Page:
Business Continuity and Disaster Recovery white paper. Ready for you to download.

Business continuity (BC) and disaster recovery (DR) are integral parts of an information security and ISO 27001 planning in every organisation. If it hadn’t been for a solid BC and DR planning many companies would fail in the current economic and technology climate. A good business continuity plan will keep your company up and running through threats of any kind: power failures, IT systems crashes, natural disasters, supply chain problems and more.

Business Continuity in India

Maintaining solid and continuous business operations in India is highly important. Organisations need to be aware of the possibility of natural disasters and calamities in many areas of India. For instance, the east coast, Tamil Nadu, Andhra Pradesh, and West Bengal are prone to hurricanes (typhoons) during the Fall season. Heavy rains of the summer monsoon can disrupt operations and transportations in cities such as Mumbai, Pune, Ahmedabad and others. Northern India is seismically active and high rise construction of the last 20 years has yet to be subject to a magnitude 8 temblor!

Some cities are more prone to strikes and political disruptions, which can also contribute to instability of business operations. These might be more likely preceding state elections or periods of inflation. The face of global terrorism sometimes strikes major cities including Mumbai, New Delhi and Bangalore. Conflict with Pakistan can disrupt commerce on the northwestern border areas as well as in such locations as Amritsar, Jammu or Jaisalmer.

Additionally, cyber criminals and corporate espionage agencies intent on harvesting corporate data, interrupting corporate business, or compromising corporate computers and networks to launch attacks on other networks are immensely creative, and readily adapt to defensive measures. Cyber criminals and espionage agencies are constantly watching for small oversights in a corporate network infrastructure that will give them the opportunity they need. Some of the most common mistakes include:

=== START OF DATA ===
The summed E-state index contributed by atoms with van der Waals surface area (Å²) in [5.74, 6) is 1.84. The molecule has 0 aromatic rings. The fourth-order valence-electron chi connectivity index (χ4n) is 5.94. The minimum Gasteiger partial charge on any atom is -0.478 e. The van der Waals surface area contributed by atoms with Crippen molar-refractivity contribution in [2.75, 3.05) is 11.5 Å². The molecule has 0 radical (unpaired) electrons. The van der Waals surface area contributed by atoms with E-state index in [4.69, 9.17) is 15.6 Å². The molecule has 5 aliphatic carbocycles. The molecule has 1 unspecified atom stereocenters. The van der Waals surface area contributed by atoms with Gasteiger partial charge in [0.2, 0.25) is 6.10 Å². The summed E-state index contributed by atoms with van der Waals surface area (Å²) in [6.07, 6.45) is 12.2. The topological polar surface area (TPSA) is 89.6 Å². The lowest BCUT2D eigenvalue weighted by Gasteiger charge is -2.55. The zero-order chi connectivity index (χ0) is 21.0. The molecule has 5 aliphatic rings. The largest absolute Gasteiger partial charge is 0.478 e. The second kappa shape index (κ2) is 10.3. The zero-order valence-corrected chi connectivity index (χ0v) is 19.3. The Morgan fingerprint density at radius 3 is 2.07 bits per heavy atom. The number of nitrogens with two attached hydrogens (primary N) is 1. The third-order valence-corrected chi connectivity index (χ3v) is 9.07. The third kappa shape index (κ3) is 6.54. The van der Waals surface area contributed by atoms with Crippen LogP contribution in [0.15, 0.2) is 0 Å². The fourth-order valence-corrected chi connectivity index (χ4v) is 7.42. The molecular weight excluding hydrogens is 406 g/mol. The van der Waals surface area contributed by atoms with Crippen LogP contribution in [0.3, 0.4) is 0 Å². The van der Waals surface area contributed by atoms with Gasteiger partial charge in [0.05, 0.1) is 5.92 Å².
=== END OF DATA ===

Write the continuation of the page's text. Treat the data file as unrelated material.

• Failure to maintain the corporation’s online identifiers
  • Neglect of security-related software patches and updates
  • Poor handling of sensitive data, including the failure to deploy encryption when necessary
  • Sacrificing security for convenience

Examples are countless!

BS25999 – Business Continuity Best Practice Standard

BS25999 (which replaced PAS56 on 27 November 2006) is the best practice standard for business continuity plans and every organisation should, for its own survival, follow as much of the BS25999 guidance as is appropriate for its specific circumstances.

Don’t risk your business performance and reputation!

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Business Continuity Management and BS25999 white paper

Business Continuity and Disaster Recovery White Paper The paper answers key questions including:

  • What is business continuity management (BCM)?
  • Does BCM really matter?
  • What is BS25999?
  • What are the benefits of BCM and BS25999?
  • What resources exist to help an organisation tackle BCM?
  • What steps are required to achieve certification to BS25999?

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